HOUSTON – Local business owners are sending a message to President Donald Trump and Gov. Greg Abbott in an emotional YouTube video posted this week. They are urging the elected officials to allow bars to reopen.
“For whatever reason, we can’t socially distance the same as a restaurant according to you. We have video here showing that is exactly what we can do,” Two Mules Tavern owner Colin Chapman said in the video. “Every day we wake up and are told we’re non-essential."
On May 1, Abbott allowed restaurants to reopen dining rooms at 25% capacity, followed by salons and barbershops on May 8. He is expected Monday to rollout the next phase of reopening, which is expected to include gyms, nonessential manufactures and businesses located in office buildings.
Originally Abbott said bars would get the go-ahead to reopen by mid-May. However, he has stopped short of putting a date on their reopening, saying he needs more information from experts to figure out how to reopen them safely.
In the 11-minute YouTube video, bar owners, employees and supporters urged lawmakers to outline reopening plans for the industry. Participating Houston-area bars included Two Mules Taven, Cross Track Ice House and The Good Fortune Club.
The group finds the uncertainty from lawmakers unacceptable.
“We are pleading with you, please remember us,” Chapman said. “These people have families. These people have homes. These people have bills. These people are feeding their kids ramen noodles. Maybe it’s time to remember that we do exist.”
Chapman shared his business is a partner to the community, supporting local sports teams, Toys for Tots and the Special Olympics. He also said the property was used as a supply distribution center for Houston during Hurricane Harvey.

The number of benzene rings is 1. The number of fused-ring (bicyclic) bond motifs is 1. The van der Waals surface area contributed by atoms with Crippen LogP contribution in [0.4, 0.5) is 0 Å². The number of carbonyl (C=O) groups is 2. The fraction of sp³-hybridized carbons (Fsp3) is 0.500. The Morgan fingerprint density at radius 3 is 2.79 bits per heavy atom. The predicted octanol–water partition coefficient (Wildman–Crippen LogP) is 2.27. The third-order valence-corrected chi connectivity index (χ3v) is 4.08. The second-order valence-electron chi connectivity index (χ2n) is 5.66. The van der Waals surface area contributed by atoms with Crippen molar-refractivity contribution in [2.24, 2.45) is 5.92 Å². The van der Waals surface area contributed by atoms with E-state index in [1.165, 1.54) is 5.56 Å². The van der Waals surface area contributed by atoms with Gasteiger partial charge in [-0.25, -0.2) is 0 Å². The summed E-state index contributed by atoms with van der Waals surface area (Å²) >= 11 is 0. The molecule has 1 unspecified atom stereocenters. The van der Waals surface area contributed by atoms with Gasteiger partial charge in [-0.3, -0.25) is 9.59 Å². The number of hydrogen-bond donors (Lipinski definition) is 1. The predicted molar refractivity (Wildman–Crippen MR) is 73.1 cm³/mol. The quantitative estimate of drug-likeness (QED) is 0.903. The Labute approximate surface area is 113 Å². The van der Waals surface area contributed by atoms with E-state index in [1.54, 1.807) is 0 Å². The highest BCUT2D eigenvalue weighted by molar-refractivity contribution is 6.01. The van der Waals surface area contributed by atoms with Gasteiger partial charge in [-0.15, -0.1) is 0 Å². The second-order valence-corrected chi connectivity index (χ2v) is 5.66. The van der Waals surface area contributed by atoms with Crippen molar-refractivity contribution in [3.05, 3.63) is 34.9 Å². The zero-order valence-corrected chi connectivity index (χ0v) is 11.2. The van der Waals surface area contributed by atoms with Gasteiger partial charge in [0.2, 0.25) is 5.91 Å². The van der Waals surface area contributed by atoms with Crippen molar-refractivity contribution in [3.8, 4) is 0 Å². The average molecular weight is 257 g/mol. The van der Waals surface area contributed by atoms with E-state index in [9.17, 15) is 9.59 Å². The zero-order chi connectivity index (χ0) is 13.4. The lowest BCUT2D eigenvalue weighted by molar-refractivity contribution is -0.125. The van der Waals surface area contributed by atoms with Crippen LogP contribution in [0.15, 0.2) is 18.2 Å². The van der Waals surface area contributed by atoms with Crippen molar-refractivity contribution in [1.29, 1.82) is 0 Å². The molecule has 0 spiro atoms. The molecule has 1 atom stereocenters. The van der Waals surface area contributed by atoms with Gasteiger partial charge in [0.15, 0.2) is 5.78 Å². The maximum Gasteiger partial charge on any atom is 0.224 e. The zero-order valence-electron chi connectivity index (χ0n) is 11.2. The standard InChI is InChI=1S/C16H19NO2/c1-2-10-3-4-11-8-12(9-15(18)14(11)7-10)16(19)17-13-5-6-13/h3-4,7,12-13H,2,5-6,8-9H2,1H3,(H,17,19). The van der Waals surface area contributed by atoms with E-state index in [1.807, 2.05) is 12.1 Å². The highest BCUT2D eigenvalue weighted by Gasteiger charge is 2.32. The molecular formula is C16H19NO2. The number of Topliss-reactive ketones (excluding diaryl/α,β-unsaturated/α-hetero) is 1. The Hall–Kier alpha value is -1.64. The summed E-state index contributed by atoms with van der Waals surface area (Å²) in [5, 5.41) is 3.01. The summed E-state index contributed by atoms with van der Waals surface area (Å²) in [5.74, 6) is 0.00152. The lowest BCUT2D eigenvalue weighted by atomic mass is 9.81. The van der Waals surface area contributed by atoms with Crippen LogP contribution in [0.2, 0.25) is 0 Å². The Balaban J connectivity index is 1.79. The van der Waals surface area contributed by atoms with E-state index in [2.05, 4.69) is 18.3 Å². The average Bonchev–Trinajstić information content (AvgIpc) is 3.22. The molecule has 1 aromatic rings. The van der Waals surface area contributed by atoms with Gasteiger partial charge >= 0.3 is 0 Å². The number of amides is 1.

John McDonald, a real estate broker in north Houston, supported the reopening of industry, saying many of the businesses that are deemed as nonessential are community centers.
“Small businesses and mom and pop shops that employ thousands of people are being ignored,” McDonald said. “Families are going with needs. Communities are not being united... Local bars or barbershops are essential to a community.”
The bar industry has been completely shut down for more than 50 days, banned from authorizing takeout orders that have allowed some restaurants to limp by, even as restaurants were given some permissions to sell to-go booze.
Texas bars have shed about 75,000 jobs and $630 million in revenue due to mandatory shutdowns. That’s also cost the state about $40 million in liquor tax revenue, said Kelsey Erickson Streufert, Texas Restaurant Association’s vice president of government affairs and advocacy.
The Texas Tribune has contributed to this report.
Check out the full video “Dear President Trump and Governor Abbott."